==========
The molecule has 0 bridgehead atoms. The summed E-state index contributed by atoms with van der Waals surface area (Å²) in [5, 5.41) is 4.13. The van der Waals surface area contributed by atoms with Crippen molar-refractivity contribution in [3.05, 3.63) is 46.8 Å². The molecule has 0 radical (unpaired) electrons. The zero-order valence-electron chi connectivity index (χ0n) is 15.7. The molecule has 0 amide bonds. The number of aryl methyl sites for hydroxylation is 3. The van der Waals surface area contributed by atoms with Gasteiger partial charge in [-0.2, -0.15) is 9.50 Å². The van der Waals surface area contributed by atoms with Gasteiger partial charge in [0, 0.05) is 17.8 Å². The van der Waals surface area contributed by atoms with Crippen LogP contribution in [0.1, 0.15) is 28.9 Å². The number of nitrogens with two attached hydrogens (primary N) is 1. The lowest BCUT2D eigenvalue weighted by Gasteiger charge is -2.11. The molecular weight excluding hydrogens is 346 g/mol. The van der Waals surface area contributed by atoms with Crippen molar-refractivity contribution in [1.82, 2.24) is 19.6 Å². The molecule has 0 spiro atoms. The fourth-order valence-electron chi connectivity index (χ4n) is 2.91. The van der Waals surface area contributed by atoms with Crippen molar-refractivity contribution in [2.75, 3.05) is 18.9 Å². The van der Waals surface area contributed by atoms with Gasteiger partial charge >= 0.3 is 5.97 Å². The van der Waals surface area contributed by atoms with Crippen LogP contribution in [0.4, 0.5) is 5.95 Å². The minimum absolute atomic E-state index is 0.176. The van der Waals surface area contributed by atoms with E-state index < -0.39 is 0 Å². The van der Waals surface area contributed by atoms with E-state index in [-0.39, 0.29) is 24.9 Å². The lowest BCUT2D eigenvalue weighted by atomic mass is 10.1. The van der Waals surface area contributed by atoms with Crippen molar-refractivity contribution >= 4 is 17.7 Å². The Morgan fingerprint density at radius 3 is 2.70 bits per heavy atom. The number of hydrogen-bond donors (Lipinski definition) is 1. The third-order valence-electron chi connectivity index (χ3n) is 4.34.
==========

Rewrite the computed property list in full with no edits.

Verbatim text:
The molecule has 0 bridgehead atoms. The summed E-state index contributed by atoms with van der Waals surface area (Å²) in [5, 5.41) is 4.13. The van der Waals surface area contributed by atoms with Crippen molar-refractivity contribution in [3.05, 3.63) is 46.8 Å². The molecule has 0 radical (unpaired) electrons. The zero-order valence-electron chi connectivity index (χ0n) is 15.7. The molecule has 0 amide bonds. The number of aryl methyl sites for hydroxylation is 3. The van der Waals surface area contributed by atoms with Gasteiger partial charge in [-0.2, -0.15) is 9.50 Å². The van der Waals surface area contributed by atoms with Gasteiger partial charge in [0, 0.05) is 17.8 Å². The van der Waals surface area contributed by atoms with Crippen LogP contribution in [0.1, 0.15) is 28.9 Å². The number of nitrogens with two attached hydrogens (primary N) is 1. The lowest BCUT2D eigenvalue weighted by Gasteiger charge is -2.11. The molecular weight excluding hydrogens is 346 g/mol. The van der Waals surface area contributed by atoms with Crippen molar-refractivity contribution in [1.82, 2.24) is 19.6 Å². The molecule has 0 spiro atoms. The fourth-order valence-electron chi connectivity index (χ4n) is 2.91. The van der Waals surface area contributed by atoms with Crippen molar-refractivity contribution in [2.75, 3.05) is 18.9 Å². The van der Waals surface area contributed by atoms with Gasteiger partial charge >= 0.3 is 5.97 Å². The van der Waals surface area contributed by atoms with Crippen LogP contribution in [0.4, 0.5) is 5.95 Å². The minimum absolute atomic E-state index is 0.176. The van der Waals surface area contributed by atoms with E-state index < -0.39 is 0 Å². The van der Waals surface area contributed by atoms with E-state index in [-0.39, 0.29) is 24.9 Å². The lowest BCUT2D eigenvalue weighted by atomic mass is 10.1. The van der Waals surface area contributed by atoms with Crippen molar-refractivity contribution >= 4 is 17.7 Å². The Morgan fingerprint density at radius 3 is 2.70 bits per heavy atom. The number of hydrogen-bond donors (Lipinski definition) is 1. The third-order valence-electron chi connectivity index (χ3n) is 4.34.